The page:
Does Exclusion from Membership Amount to Excommunication?

Thoughts from John L. Dagg

On page 73 (at the bottom of this link in the free electronic version – chapter 1, section 5) of John L. Dagg’s Treatise of Church Order, he states that “none but baptized persons can be admitted to membership.” One of Piper’s points in his disagreement with Wayne Grudem is that those who are excluded from church membership because they have not been scripturally baptized are treated as though they have been excommunicated from the church. Dagg addresses this concern as it relates to communion, in his chapter on that topic. Although he is speaking about the inclusion or exclusion from the Lord’s Table of one who believes in infant baptism, application can be made beyond that to speak to the issue of church membership for anyone not scripturally baptized (including those not claiming to be baptized at all). The bottom line is whether we are treating these ordinances according to the will of the Lord revealed in His Word. Dagg’s interaction with this argument is below.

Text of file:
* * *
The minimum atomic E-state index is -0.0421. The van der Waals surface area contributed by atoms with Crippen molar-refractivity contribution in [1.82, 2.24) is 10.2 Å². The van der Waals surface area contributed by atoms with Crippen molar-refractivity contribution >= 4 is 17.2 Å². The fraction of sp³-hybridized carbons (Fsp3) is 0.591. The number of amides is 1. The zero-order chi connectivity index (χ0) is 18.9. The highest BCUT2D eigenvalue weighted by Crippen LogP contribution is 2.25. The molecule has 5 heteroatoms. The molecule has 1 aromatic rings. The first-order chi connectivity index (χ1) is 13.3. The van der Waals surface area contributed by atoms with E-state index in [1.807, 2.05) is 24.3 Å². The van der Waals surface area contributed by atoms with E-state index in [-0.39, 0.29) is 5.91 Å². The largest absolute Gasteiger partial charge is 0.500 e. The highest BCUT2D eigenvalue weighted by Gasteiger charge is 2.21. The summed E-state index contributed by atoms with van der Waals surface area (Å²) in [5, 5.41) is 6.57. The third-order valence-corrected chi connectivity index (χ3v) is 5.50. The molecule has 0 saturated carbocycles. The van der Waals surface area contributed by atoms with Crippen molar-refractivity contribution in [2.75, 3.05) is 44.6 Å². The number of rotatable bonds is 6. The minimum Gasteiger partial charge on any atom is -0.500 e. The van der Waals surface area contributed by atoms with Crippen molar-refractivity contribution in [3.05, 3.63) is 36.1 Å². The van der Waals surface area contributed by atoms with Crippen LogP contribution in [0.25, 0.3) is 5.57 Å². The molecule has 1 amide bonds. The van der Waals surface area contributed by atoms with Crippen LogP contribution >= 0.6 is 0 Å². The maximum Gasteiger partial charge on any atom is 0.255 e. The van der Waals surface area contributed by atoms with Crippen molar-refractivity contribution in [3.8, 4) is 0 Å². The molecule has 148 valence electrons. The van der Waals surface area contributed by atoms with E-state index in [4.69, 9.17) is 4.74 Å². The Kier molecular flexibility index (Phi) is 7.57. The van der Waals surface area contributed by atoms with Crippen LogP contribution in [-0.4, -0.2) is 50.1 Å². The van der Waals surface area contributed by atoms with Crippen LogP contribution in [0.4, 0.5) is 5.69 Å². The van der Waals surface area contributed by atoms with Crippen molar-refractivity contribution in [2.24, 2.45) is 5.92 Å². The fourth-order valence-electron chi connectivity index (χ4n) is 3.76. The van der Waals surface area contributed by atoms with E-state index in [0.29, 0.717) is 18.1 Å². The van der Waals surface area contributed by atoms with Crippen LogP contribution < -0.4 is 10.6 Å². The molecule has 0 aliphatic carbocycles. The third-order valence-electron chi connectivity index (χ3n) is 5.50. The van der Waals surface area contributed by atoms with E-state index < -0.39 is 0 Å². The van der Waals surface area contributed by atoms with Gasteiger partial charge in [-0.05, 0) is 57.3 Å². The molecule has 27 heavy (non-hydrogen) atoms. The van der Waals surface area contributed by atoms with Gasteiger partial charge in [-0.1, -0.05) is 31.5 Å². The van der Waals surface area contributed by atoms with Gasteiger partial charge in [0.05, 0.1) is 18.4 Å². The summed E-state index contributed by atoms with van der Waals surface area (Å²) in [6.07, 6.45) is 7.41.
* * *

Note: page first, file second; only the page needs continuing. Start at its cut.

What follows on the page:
Argument 7.–To exclude a Pedobaptist brother from communion, is substantially to inflict on him the punishment of excommunication, the punishment inflicted on atrocious offenders. Such is not the proper treatment of a fellow disciple, whose error of judgment the Lord graciously pardons.

When an advocate of open communion excludes from the Lord’s table an amiable neighbor, who does not give evidence of conversion, the exclusion is not regarded as a punishment. Neither ought our exclusion of the unbaptized; much less is it right to speak of it as the punishment inflicted on atrocious offenders. The churches have no scale of penalties adjusted to different grades of crime. When they excommunicate, they withdraw their fellowship, and this may be done for wrongs of very different magnitude. There is no necessity to class the error of pedobaptism with the most atrocious of these wrongs. The church which excludes a Pedobaptist from the Lord’s table, does not design to inflict a punishment on him, but merely to do its own duty, as a body to which the Lord has intrusted one of his ordinances. The simple aim is, to regulate the observance according to the will of the Lord.

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